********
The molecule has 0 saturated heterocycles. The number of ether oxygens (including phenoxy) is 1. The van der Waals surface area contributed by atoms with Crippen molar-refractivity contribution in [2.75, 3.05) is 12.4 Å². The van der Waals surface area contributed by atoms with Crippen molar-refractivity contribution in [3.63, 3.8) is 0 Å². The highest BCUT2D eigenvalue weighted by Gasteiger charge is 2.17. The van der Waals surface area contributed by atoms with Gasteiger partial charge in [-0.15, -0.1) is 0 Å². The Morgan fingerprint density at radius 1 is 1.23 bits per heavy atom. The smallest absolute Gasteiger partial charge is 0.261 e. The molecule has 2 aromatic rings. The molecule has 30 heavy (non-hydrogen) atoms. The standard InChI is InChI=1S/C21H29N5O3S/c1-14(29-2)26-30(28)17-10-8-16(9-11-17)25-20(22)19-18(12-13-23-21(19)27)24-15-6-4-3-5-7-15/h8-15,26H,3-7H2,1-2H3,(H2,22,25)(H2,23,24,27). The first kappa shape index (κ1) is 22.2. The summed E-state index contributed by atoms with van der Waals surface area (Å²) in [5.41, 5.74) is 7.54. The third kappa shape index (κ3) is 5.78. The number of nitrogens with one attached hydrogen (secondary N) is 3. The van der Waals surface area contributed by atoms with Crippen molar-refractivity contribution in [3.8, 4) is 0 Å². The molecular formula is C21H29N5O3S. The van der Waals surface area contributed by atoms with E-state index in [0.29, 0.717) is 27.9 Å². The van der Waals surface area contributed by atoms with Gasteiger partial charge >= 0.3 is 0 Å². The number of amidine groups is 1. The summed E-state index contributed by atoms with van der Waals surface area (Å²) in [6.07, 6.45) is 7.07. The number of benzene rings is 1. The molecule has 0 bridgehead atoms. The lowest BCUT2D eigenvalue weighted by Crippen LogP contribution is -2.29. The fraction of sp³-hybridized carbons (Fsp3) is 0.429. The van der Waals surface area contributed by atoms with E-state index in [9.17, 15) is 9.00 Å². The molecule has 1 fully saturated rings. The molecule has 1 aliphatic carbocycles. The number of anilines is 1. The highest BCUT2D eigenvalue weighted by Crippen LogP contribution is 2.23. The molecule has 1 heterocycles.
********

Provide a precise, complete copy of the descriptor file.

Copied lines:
The molecule has 0 saturated heterocycles. The number of ether oxygens (including phenoxy) is 1. The van der Waals surface area contributed by atoms with Crippen molar-refractivity contribution in [2.75, 3.05) is 12.4 Å². The van der Waals surface area contributed by atoms with Crippen molar-refractivity contribution in [3.63, 3.8) is 0 Å². The highest BCUT2D eigenvalue weighted by Gasteiger charge is 2.17. The van der Waals surface area contributed by atoms with Gasteiger partial charge in [-0.15, -0.1) is 0 Å². The Morgan fingerprint density at radius 1 is 1.23 bits per heavy atom. The smallest absolute Gasteiger partial charge is 0.261 e. The molecule has 2 aromatic rings. The molecule has 30 heavy (non-hydrogen) atoms. The standard InChI is InChI=1S/C21H29N5O3S/c1-14(29-2)26-30(28)17-10-8-16(9-11-17)25-20(22)19-18(12-13-23-21(19)27)24-15-6-4-3-5-7-15/h8-15,26H,3-7H2,1-2H3,(H2,22,25)(H2,23,24,27). The first kappa shape index (κ1) is 22.2. The summed E-state index contributed by atoms with van der Waals surface area (Å²) in [5.41, 5.74) is 7.54. The third kappa shape index (κ3) is 5.78. The number of nitrogens with one attached hydrogen (secondary N) is 3. The van der Waals surface area contributed by atoms with Crippen molar-refractivity contribution in [3.8, 4) is 0 Å². The molecular formula is C21H29N5O3S. The van der Waals surface area contributed by atoms with E-state index in [0.29, 0.717) is 27.9 Å². The van der Waals surface area contributed by atoms with Gasteiger partial charge >= 0.3 is 0 Å². The number of amidine groups is 1. The summed E-state index contributed by atoms with van der Waals surface area (Å²) in [6.07, 6.45) is 7.07. The number of benzene rings is 1. The molecule has 0 bridgehead atoms. The lowest BCUT2D eigenvalue weighted by Crippen LogP contribution is -2.29. The fraction of sp³-hybridized carbons (Fsp3) is 0.429. The van der Waals surface area contributed by atoms with E-state index in [9.17, 15) is 9.00 Å². The molecule has 1 fully saturated rings. The molecule has 1 aliphatic carbocycles. The number of anilines is 1. The highest BCUT2D eigenvalue weighted by Crippen LogP contribution is 2.23. The molecule has 1 heterocycles.